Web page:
Monday, October 13, 2008

Film Review--Elegy

directed by Isabel Coixet
written by Nicholas Meyer
based on the novel by Philip Roth
starring Dennis Hopper, Penelope Cruz, Ben Kingsley, Patricia Clarkson, Peter Sarsgaard, Deborah Harry

Based on Philip Roth’s novel “The Dying Animal”, this film explores both the allure and cruelty of beauty. A man with pretensions regarding Self-determination has his emotional life torn asunder by a much younger woman.

David Kepesh (Kingsley) figures he knows himself fairly well. He’s a successful critic and professor who possesses a certain magnetism that many young strumpets are hot for in their in their own special way. He’s got a rule where he won’t go after one of them until after they receive their report card. To this end he pursues Consuela Castillo (Cruz) at a party he throws for his students. He wows her with his knowledge about Goya and quickly thereafter he’s got her into bed. He’s also sleeping with a woman named Carolyn (Clarkson) with whom he shares a unadorned purely sexual tryst every three weeks. It’s simply, to the point, and entirely without any emotional connection. But too his horror he finds himself drawn into the life and world of Consuela. It torments him to be so happy so he goes about his way to sabotage it.

The film focuses mostly on the relationship between David and his two women. In many ways it is more of a film about the myriad levels of female beauty. There is a line from David’s friend George (Hopper) who says that “beautiful women are invisible. “We are so busy [looking] at what’s on the outside that we never get inside.” David seems to have a problem getting past the superficial level of mere beauty. He says he worships Consuela’s breasts and that he can’t stop looking at her face. Subsequently we don’t get much of a clue what kind of art truly moves Consuela or what she thinks about anything at all. She’s a cipher because this is how David sees her. We aren’t given much of an opportunity to get to know her and it proves to be frustrating having to live so much inside David’s head.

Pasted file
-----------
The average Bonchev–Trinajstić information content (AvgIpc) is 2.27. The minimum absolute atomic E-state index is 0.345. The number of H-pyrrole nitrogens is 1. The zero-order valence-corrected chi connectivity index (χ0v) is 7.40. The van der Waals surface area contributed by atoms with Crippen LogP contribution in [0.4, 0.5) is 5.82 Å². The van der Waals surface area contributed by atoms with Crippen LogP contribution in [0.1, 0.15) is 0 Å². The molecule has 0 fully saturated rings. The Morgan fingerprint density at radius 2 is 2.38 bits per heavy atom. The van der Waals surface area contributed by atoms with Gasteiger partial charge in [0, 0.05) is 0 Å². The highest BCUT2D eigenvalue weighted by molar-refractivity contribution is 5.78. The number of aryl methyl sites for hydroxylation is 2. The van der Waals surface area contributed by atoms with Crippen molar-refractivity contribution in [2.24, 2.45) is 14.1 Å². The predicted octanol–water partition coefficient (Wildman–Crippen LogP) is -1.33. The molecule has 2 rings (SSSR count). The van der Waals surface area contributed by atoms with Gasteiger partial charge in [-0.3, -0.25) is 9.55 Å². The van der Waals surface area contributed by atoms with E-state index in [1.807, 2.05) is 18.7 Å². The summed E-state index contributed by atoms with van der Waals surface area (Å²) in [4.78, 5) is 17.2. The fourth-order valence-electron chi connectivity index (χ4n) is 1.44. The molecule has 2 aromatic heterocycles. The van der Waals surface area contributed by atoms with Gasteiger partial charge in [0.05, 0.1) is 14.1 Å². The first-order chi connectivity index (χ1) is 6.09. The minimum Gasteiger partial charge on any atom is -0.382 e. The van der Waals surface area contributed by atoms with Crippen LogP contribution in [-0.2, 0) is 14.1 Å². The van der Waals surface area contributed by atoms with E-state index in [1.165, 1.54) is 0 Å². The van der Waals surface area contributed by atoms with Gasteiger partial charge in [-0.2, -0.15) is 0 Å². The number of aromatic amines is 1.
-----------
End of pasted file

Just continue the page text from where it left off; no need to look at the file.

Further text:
David’s seeming inability to allow himself to fully connect with Consuela’s entire being comes through when he fails to show up at the graduation party her parents are holding for her. He lies to her by telling her his car has broken down on the George Washington Bridge. She breaks off the relationship at that point by not calling him. David has a difficult time adjusting to the loss of Consuela and just as he’s starting slowly to adjust to her absence a tragedy befalls him throwing him headlong into a quagmire that he never quite lifts himself out of by film’s end. Yet another bit of terrible news accosts him leaving him reeling from the shock and entirely unsure of what he can do to offer his assistance.

The relationship between David and Carolyn is a basic, easy, unromantic sexual exercise with no strings attached. Carolyn does seem to be a bit territorial and doesn’t exactly want David to be sleeping around which seems odd considering the nature of their arrangement. They don’t really speak about anything, they don’t do much of anything together, and they merely lay about having sex until she leaves and that’s that. Clearly David wants something beyond it and this triggers his interest in Consuela. Consuela is presented at something of a siren who steals men’s souls with her eyes and posture. She dresses early on like a paralegal or a naughty school girl. As David mentions she has a “formal austerity” about her and this is certainly so. Penelope Cruz’s body is cherished by the camera in this film. Her form is lovingly photographed as are her eyes and lips and hair. Indeed, every aspect of her body becomes a fetish item to sear the imaginations of the audience members who most likely sit transfixed over the exquisite nature of the apprehension. Cruz projects both innocence and worldliness in the many shots that focus exclusively on her. She knows things clearly that David is not able to extract from her. She’s got more of a sense of herself than he will admit; she is not merely a girl he is able to sleep with because she is awed by his talent and his position in academia. There is so much more to her fascination with him and he is too bumbling and stubborn to fully appreciate it although they do stay together for about a year which tells more about his ability to perpetually fawn over her than any thing else.